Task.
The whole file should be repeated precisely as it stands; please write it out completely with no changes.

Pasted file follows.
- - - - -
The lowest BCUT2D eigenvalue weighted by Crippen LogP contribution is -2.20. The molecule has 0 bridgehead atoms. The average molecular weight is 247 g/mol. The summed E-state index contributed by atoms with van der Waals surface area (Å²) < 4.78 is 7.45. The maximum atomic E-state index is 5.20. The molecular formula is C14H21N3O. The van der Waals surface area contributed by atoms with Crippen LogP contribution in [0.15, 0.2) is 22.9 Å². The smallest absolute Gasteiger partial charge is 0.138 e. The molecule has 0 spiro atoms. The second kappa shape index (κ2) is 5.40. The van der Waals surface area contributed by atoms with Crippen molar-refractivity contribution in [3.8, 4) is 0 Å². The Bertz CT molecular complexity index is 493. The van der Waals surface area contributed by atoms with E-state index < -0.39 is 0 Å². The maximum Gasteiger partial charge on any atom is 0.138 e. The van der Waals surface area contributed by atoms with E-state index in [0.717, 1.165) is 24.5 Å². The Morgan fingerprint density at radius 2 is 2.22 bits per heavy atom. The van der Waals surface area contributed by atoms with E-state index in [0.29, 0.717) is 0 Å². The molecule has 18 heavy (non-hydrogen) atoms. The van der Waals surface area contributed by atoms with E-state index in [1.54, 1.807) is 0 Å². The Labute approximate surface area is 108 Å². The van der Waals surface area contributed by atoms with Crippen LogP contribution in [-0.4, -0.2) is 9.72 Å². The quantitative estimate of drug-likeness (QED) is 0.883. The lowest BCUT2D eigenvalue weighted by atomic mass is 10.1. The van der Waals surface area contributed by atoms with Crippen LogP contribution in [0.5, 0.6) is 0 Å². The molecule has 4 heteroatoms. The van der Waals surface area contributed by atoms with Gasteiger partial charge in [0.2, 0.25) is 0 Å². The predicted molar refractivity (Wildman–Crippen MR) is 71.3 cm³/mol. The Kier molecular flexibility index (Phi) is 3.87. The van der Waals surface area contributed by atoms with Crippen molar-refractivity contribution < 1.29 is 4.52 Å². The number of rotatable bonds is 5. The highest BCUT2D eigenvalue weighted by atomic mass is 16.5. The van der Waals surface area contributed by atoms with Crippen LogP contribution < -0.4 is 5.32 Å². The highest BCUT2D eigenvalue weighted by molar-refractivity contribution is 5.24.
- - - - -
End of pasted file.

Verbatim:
The lowest BCUT2D eigenvalue weighted by Crippen LogP contribution is -2.20. The molecule has 0 bridgehead atoms. The average molecular weight is 247 g/mol. The summed E-state index contributed by atoms with van der Waals surface area (Å²) < 4.78 is 7.45. The maximum atomic E-state index is 5.20. The molecular formula is C14H21N3O. The van der Waals surface area contributed by atoms with Crippen LogP contribution in [0.15, 0.2) is 22.9 Å². The smallest absolute Gasteiger partial charge is 0.138 e. The molecule has 0 spiro atoms. The second kappa shape index (κ2) is 5.40. The van der Waals surface area contributed by atoms with Crippen molar-refractivity contribution in [3.8, 4) is 0 Å². The Bertz CT molecular complexity index is 493. The van der Waals surface area contributed by atoms with E-state index < -0.39 is 0 Å². The maximum Gasteiger partial charge on any atom is 0.138 e. The van der Waals surface area contributed by atoms with E-state index in [0.717, 1.165) is 24.5 Å². The Morgan fingerprint density at radius 2 is 2.22 bits per heavy atom. The van der Waals surface area contributed by atoms with E-state index in [0.29, 0.717) is 0 Å². The molecule has 18 heavy (non-hydrogen) atoms. The van der Waals surface area contributed by atoms with E-state index in [1.54, 1.807) is 0 Å². The Labute approximate surface area is 108 Å². The van der Waals surface area contributed by atoms with Crippen LogP contribution in [-0.4, -0.2) is 9.72 Å². The quantitative estimate of drug-likeness (QED) is 0.883. The lowest BCUT2D eigenvalue weighted by atomic mass is 10.1. The van der Waals surface area contributed by atoms with Crippen LogP contribution in [0.5, 0.6) is 0 Å². The molecule has 4 heteroatoms. The van der Waals surface area contributed by atoms with Gasteiger partial charge in [0.2, 0.25) is 0 Å². The predicted molar refractivity (Wildman–Crippen MR) is 71.3 cm³/mol. The Kier molecular flexibility index (Phi) is 3.87. The van der Waals surface area contributed by atoms with Crippen molar-refractivity contribution < 1.29 is 4.52 Å². The number of rotatable bonds is 5. The highest BCUT2D eigenvalue weighted by atomic mass is 16.5. The van der Waals surface area contributed by atoms with Crippen LogP contribution < -0.4 is 5.32 Å². The highest BCUT2D eigenvalue weighted by molar-refractivity contribution is 5.24.